y Corinna Chapman series - author   novel   crime  
Issue Details: First known date: 2004 2004
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Includes

1
y Earthly Delights Kerry Greenwood , Crows Nest : Allen and Unwin , 2004 Z1090070 2004 single work novel crime
2
y Heavenly Pleasures : A Corinna Chapman Novel Kerry Greenwood , Crows Nest : Allen and Unwin , 2004 Z1167112 2004 single work novel crime
3
y Devil's Food Kerry Greenwood , Crows Nest : Allen and Unwin , 2006 Z1229425 2006 single work novel crime
4
y Trick or Treat Kerry Greenwood , Crows Nest : Allen and Unwin , 2007 Z1425622 2007 single work novel crime

'Corinna Chapman, amateur sleuth, baker extraordinaire and proprietor of the Earthly Delights Bakery, returns for her fourth criminally entertaining and delicious adventure.

'When a cut-price franchise bakery opens its doors just down the street from Earthly Delights and crowds flock to purchase the bread, Corinna Chapman is understandably nervous. Meanwhile, the gorgeous Daniel's old friend Georgiana Hope has temporarily set up residence in his house, and it doesn't take Corinna long to work out that she's tall, blonde, gorgeous and up to something. Daniel is making excuses and Corinna is worried about his absences and also the strange outbreak of madness which seems to be centred on Lonsdale Street.

'Will Corinna win through a maze of health regulations, missing boyfriends, sinister strangers, fraudulent companies and back-alley ambushes? Or will this be the end for the Earthly Delights Bakery?' (Publisher's blurb)

5
y Forbidden Fruit : A Corinna Chapman Mystery Kerry Greenwood , Crows Nest : Allen and Unwin , 2009 Z1611511 2009 single work novel crime

'Corinna Chapman, owner of Earthly Delights, detests Christmas. The shoppers are frantic and the heat oppressive. Neither of which this perfect size 20 with a genius for baking breads finds congenial. She's dreaming of quiet, air-conditioned comfort but instead finds herself dealing with a rose-loving donkey named Serena, a maniacal mother with staring eyes, a distracted assistant searching for the perfect muffin recipe, her friend the fearless witch Meroe, and the luscious Daniel with whom she'd like to spend a lot more time.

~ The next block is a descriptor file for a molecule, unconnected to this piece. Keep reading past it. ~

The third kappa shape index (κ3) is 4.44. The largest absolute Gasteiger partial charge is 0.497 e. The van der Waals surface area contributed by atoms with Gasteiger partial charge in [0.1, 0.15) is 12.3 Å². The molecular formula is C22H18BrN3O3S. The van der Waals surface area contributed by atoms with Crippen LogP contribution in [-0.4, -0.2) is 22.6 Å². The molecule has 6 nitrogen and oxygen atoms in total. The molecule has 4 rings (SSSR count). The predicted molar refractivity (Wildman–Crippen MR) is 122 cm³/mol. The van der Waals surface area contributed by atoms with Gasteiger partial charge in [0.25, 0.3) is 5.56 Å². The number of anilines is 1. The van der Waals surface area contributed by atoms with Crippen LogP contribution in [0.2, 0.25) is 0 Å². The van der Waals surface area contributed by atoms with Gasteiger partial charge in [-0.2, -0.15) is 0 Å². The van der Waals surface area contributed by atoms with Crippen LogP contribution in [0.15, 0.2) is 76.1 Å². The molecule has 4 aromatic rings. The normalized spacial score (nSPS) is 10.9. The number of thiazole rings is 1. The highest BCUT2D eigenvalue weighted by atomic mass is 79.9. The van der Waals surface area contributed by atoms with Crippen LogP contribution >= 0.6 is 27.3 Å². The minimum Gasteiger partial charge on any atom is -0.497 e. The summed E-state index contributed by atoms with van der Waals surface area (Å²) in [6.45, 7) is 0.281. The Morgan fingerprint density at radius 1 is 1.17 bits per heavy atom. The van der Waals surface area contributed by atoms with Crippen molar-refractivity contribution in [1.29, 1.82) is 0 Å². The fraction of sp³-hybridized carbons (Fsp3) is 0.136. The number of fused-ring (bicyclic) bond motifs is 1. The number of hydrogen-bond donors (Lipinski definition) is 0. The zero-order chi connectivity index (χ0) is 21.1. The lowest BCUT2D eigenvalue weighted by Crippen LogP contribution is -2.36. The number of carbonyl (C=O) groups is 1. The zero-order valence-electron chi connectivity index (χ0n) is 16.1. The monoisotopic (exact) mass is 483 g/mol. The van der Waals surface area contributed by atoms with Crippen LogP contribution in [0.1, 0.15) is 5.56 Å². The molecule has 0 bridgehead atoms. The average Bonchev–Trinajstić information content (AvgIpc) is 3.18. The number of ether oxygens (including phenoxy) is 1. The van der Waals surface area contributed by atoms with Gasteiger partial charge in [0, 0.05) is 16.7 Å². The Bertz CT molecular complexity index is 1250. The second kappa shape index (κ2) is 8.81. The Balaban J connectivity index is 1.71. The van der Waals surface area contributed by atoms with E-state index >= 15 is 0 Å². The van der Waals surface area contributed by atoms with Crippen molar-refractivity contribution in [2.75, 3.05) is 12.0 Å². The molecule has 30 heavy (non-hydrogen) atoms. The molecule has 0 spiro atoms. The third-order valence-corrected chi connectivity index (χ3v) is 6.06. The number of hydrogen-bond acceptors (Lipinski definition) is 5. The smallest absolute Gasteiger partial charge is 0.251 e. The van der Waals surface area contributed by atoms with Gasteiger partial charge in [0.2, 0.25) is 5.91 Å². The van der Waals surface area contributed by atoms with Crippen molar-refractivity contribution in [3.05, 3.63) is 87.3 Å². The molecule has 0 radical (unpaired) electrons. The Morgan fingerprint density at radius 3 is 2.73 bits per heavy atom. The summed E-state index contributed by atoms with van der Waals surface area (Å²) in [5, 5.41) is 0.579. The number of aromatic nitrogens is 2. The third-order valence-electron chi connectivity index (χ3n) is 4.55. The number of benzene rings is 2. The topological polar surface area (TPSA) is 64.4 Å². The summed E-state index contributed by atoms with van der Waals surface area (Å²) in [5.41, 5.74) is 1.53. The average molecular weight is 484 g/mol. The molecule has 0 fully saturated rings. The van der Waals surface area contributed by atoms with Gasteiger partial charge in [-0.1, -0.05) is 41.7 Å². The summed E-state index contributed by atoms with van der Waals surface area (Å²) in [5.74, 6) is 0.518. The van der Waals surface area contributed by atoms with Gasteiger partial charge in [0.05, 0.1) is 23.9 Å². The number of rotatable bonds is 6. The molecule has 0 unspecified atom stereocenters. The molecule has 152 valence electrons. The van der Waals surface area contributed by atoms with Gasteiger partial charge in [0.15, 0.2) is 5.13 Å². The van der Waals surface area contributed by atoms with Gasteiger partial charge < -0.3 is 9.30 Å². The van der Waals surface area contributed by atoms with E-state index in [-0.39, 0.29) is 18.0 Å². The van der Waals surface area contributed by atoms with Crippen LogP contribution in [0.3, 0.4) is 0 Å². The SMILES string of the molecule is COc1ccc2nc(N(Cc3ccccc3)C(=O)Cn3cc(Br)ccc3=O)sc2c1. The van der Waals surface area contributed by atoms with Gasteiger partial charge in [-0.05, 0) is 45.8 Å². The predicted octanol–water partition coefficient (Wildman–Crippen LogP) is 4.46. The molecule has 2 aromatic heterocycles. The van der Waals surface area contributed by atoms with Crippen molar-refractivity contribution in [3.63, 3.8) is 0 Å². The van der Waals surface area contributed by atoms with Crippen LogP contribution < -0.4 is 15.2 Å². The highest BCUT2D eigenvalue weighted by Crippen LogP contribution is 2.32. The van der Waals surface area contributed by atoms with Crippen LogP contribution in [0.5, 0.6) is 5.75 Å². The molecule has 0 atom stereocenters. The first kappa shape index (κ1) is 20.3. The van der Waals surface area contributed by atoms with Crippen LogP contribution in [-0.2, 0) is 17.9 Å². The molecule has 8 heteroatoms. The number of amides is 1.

But Daniel is on the hunt to find two young runaways, Brigid and Manny. This simple Romeo and Juliet romance though is not as straightforward as it seems and they will go a long way to ensure they're not found. When Corinna and Daniel find that Brigid is on the streets, heavily pregnant and in danger, the stakes rise.

With the help of a troupe of free-spirited freegans, some very clever internet hackers and a bunch of vegans, Corinna and Daniel go head-to-head with a sinister religious cult on a mission and a band of Romany gypsies out for revenge in a wild and wonderful chase against the clock.' (From the publisher's website.)

6
y Cooking the Books Kerry Greenwood , Crows Nest : Allen and Unwin , 2011 Z1820299 2011 single work novel crime

'Corinna Chapman, talented baker and reluctant investigator, is trying very hard to do nothing at all on her holidays. Her gorgeous Daniel is only intermittently at her side (he's roaming the streets tracking down a multi-thousand dollar corporate theft). Jason, her baking offsider, has gone off to learn how to surf. And Kylie and Goss are fulfilling their lives' ambition auditioning for a soapie. It should be a time of quiet reflection for Corinna but quiet reflection doesn't seem to suit her - she's bored.

'Scenting a whiff of danger, Corinna accepts an offer from a caterer friend to do the baking for the film set of a new soap called Kiss the Bride. The soapie in which Kylie and Goss have parts. Twists and turns and complications that could only happen to Corinna ensue involving, bizarrely, nursery rhymes and a tiger called Tabitha. While on the other side of town, a young woman is being unmercifully bullied by her corporate employers - employers who spend a lot of time cooking the books.' (From the publisher's website.)